If you ever fly into Puerto Rico, you will see mile after mile of lush green vegetation spread out below you. What may also be apparent is that the vast majority of it is wild and mountainous with no planted and farmed fields anywhere to be found. Puerto Rico is an Island that has a climate, which is absolutely perfect for growing all sorts of amazing crops; yet, the U.S.’s Operation Bootstrap has transformed the luscious green Island of farmers into a manufacturing hub. Almost half (46%) of the GDP is manufacturing, predominately pharmaceutical and an astounding 85% of all products consumed in Puerto Rico being sold by U.S. corporations.
There is a movement afoot to change all of that. The Islanders as well as the Diaspora are coming together and making noise in the hopes that it will break the Island from its colonial existence that has oppressed its economic system for so many years.
There are dozens of manifestations; forums, talks, petitions and social media buzz to END the law of Cabotage (Jones Act) a document placed over 100 years ago. There’s also the ‘Local Grown’ movement of which a number of restaurants and cafés, La Salita Café included, are setting out to make organic and local grown produce and ingredients a priority in Puerto Rico once more.
What often gets forgotten is that Puerto Rico was once an Island that thrived on agriculture and the growing of crops. The beginning of the move away from that came back in the 1940’s, which was when Operation Bootstrap was introduced. Industrialization became the focus throughout the country, with farming being pushed further and further down the totem pole of importance. The American influence also started to take hold, as TV dinners and fast food chains became the norm. It only took the passing of a single generation for the once ripe farmlands to become overgrown and essentially defunct.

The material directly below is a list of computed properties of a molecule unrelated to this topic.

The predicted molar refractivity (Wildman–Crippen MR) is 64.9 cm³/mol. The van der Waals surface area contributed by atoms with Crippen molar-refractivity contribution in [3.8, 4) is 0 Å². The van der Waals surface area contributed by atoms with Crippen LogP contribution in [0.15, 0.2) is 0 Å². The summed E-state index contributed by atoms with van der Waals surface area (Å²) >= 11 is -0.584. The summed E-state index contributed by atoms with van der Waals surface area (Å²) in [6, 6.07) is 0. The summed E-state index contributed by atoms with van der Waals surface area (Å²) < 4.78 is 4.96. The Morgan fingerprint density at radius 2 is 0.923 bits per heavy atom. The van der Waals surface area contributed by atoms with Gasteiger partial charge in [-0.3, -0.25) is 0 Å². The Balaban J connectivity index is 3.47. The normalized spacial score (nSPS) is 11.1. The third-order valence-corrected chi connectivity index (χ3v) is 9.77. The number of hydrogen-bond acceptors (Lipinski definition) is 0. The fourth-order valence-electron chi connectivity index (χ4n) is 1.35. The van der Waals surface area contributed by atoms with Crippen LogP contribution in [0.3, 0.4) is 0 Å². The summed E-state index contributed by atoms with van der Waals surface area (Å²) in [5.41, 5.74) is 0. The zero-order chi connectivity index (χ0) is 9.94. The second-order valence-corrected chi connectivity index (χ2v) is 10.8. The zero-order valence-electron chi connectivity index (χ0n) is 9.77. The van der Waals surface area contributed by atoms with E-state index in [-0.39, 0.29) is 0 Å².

There are many in Puerto Rico who didn’t forget about the vast array of agricultural riches that its rich soil has to offer. After all, you need only look out the window of just about any building in Puerto Rico to see brilliant swatches of green as far as the eye can see and if you look close enough you’ll find hidden gems of urban agriculture all around; fantastic projects by groups and organizations in the most unlikely of places.
In a time where knowing what is in your food is so important, developing, supporting, buying and eating locally is a pivotal movement in helping the economy of the Island. The world of organic food, supporting local farmers, and living a sustainable life is nothing new, but, in Puerto Rico, in a culture where its creole food is centered around starchy, heavy deep fried dishes, its refreshing. The number of establishments now taking part in the movement is a testament to how well it is doing.
We are getting a little ahead of ourselves in telling this story, though, and we also want to be sure to give credit where it is due. At La Salita Café, we are part of a small, unofficial network of people devoted to sharing the word about all that this little Island has to offer; its beautiful and delicious locally grown products and its noteworthy savory coffee. This is a group without an official leader, but every movement needs a recognizable face in order for it to be heard. Puerto Ricans love when one of their own makes good, and Chef Jose Enrique certainly fits that bill. He is an established chef who is one of the pioneers in this movement on the Island. His self-named restaurant, as well as others like El Departmento de la Comida (a delicious and uber homey farm to table restaurant), Peace and Loaf, and Teta’s La Cocina are blazing a trail that is lighting the way for others to follow.